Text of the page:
[0044] In an embodiment, the automatic content recognition technique may comprise determining at least one of: an audio watermark, a video watermark, or a fingerprint, of the content data. The automatic content recognition technique, e.g., when using a video watermark, may be applied only on the area of the screen as shown in the camera recording, for example using the coordinates of the screen. Any suitable automatic content recognition technique may be used as known per se from the field of automatic content recognition, including those based on watermarking and/or finger printing. It is noted that the content recognition may take additional or other information into account besides visual data. For example, the visual content may be associated with audio content which may be identifiable by making use of an audio watermark embedded in the audio content.

[0045] In an embodiment, the visual content displayed on the screen may represent a play-out by a media device, and identifying the visual content displayed on the screen may comprise obtaining play-out information from the media device which is indicative of said visual content. The visual content displayed on the screen may represent a play-out by a media device, such as a connected media player. As such, said visual content may be identified with the aid of the media device. In particular, play-out information may be used which is generated by the media device and which is indicative of the visual content. For example, the play-out information may identify a media stream including the resource location at which the media stream is available. Another example is that the play-out information may identify a program title.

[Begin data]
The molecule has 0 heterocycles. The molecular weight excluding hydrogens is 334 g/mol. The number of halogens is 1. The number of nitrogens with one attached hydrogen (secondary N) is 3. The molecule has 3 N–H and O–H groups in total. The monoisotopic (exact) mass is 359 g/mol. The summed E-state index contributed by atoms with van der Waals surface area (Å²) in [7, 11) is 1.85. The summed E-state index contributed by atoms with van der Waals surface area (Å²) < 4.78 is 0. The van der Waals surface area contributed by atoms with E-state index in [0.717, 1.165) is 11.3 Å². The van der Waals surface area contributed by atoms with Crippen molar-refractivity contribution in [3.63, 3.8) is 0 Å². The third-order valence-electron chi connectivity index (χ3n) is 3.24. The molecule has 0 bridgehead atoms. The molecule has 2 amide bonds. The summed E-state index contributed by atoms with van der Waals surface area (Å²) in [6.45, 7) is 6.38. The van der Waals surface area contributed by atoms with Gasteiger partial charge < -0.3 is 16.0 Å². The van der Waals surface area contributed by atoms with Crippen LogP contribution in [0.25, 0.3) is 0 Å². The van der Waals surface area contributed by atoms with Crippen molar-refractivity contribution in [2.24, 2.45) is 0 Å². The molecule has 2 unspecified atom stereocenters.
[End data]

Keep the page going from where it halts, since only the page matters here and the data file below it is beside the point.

[0046] In an embodiment, obtaining the play-out information may comprise: [0047] querying the media device via a network for the play-out information; or [0048] the media device sending the play-out information via the network.

[0049] With the ubiquity of connected media devices, it has become possible to obtain the play-out information from such a media device via a (local) network. For example, the media device may broadcast or otherwise send their current activity, e.g., using multicast DNS, DLNA, DIAL or other media protocols. The media device may be queried for the play-out information, e.g., using the same or similar protocols.

[0050] In an embodiment, the replacing of the visual content in the camera recording of the scene may comprise adjusting one or more visual properties of the original version of the visual content. The original version of the visual content may have an appearance which differs from the visual content in the camera recording of the scene, and in general may mismatch the appearance of the overall camera recording. As such, one or more visual properties of the original version of the visual content may be adjusted prior to, or when inserting it into the camera recording. This may provide a more pleasing, natural experience to a viewer of the media recording.

[0051] In an embodiment, the one or more visual properties may include one or more of: contrast, brightness, white balance, dynamic range, frame rate, spatial resolution, geometry, focus, 3D angle, 3D depth. The geometry of the visual content in the camera recording of the scene may be non-rectangular, e.g., due to camera distortions, the camera being misaligned with respect to the screen (e.g., not recording the screen directly face-on), etc. As such, the geometry of the original version of the visual content may be adjusted prior to, or when inserting it into the camera recording. Similarly, other visual properties may be adjusted to better match the appearance of the overall camera recording. In case the camera recording is a three-dimensional (3D) recording, also 3D parameters such as 3D angle or 3D depth may be adjusted.